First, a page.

U.S. President George Bush is pledging a global response to the financial crisis, one he says will lead to "stability and long-term growth." Mr. Bush spoke after meeting at the White House with the finance ministers of six other major industrialized countries. VOA's Kent Klein reports from Washington.
President Bush and U.S. Treasury Secretary Henry Paulson met early Saturday morning with the finance ministers of Britain, Canada, France, Germany, Italy and Japan, to discuss ways to restore confidence in the world economy.
Mr. Bush did not announce any new strategies to deal with the global financial problems, but he said he and the other leaders "will do what it takes" to resolve the crisis.
"The G7 nations have pledged to take decisive action to support systemically important financial institutions and prevent their failure, provide robust protection for retail bank deposits, and assure financial institutions are able to raise needed capital," he said. "[We] have agreed to implement strong measures to unfreeze credit, ensure access to liquidity, and help to re-start the secondary markets for mortgages and other assets."
The world's stock markets lost 15 to 18 percent of their value in the past week. The paralyzed credit markets and warnings of a global recession led to panic selling in markets around the world.
Mr. Bush said Saturday the United States has "a special role to play" in leading the response to the crisis, and he laid out the steps the U.S. government has already taken in hopes of restoring financial stability.
"To help thaw frozen markets, the Federal Reserve has taken unprecedented measures to boost liquidity," he said. "The Securities and Exchange Commission has cracked down on abusive practices in the markets. Federal agencies have significantly expanded the amount of money insured in bank and credit union accounts."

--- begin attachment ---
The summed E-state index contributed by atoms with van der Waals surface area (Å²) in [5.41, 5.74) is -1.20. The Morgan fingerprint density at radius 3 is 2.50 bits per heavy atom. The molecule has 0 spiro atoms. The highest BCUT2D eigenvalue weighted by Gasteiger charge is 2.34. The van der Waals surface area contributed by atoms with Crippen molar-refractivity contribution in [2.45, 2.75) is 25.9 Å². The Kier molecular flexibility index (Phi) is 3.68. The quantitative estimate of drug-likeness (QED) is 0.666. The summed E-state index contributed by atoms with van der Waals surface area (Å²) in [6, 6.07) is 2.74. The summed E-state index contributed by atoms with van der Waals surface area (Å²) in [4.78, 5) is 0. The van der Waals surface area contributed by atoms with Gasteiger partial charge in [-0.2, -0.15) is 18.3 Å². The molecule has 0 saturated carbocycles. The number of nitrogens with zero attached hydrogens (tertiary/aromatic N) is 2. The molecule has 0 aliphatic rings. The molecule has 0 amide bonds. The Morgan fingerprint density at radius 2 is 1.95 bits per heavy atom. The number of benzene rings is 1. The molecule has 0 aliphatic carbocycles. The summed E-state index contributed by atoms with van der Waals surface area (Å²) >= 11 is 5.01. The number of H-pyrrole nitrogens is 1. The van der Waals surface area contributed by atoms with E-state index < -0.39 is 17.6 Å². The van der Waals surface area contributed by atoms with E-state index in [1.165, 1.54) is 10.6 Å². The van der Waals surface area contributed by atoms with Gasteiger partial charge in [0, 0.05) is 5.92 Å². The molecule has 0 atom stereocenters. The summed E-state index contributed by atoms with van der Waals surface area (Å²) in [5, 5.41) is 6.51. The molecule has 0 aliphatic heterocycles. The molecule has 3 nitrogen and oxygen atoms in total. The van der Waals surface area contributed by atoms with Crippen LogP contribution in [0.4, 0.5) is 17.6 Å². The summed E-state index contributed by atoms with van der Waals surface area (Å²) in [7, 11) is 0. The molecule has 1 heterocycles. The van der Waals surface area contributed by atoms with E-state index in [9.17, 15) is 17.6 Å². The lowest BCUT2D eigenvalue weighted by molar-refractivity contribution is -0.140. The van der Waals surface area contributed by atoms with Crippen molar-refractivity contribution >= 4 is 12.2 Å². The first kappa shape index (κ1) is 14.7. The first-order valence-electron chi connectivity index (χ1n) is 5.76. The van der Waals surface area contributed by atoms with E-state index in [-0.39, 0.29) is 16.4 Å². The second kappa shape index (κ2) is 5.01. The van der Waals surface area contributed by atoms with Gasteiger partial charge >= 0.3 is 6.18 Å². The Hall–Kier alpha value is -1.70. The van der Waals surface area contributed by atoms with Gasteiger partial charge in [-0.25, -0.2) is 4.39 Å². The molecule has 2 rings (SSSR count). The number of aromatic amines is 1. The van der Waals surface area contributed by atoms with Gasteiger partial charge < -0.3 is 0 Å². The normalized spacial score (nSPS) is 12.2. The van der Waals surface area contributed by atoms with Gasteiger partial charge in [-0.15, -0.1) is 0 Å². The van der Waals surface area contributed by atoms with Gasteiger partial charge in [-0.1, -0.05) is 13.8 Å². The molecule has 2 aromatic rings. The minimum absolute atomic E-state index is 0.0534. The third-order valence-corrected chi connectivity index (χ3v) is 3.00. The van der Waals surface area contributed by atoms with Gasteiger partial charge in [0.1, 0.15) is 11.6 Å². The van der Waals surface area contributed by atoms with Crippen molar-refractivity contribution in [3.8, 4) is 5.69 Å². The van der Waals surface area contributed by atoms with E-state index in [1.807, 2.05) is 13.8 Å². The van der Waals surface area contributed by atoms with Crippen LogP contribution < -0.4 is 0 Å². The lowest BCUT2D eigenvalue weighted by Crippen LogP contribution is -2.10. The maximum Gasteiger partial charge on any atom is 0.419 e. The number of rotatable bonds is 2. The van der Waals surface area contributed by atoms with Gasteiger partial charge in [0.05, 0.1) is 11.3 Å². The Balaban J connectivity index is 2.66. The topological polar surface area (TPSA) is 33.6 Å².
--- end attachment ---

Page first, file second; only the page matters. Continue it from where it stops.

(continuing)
"My administration worked with the Congress to pass legislation authorizing the government to recapitalize banks, by purchasing troubled assets or providing insurance or purchasing equity in financial institutions," he added.
Mr. Bush emphasized the need for all the nations involved to work together, rather than taking actions that would damage other countries' efforts to resolve the crisis.
"We are in this together," said President Bush. "We will come through it together. [We are] confident that the world's major economies can overcome the challenges we face."
A short time later, French President Nicolas Sarkozy and German Chancellor Angela Merkel rejected creation of a common financial rescue fund for Europe.
Later in the day, finance officials from the G7 nations were to meet with their counterparts from Russia, China, India, Brazil and a number of developing countries to discuss the problems in the global economy. Treasury Secretary Paulson requested the meeting to explain the actions that the U.S. and other nations have taken.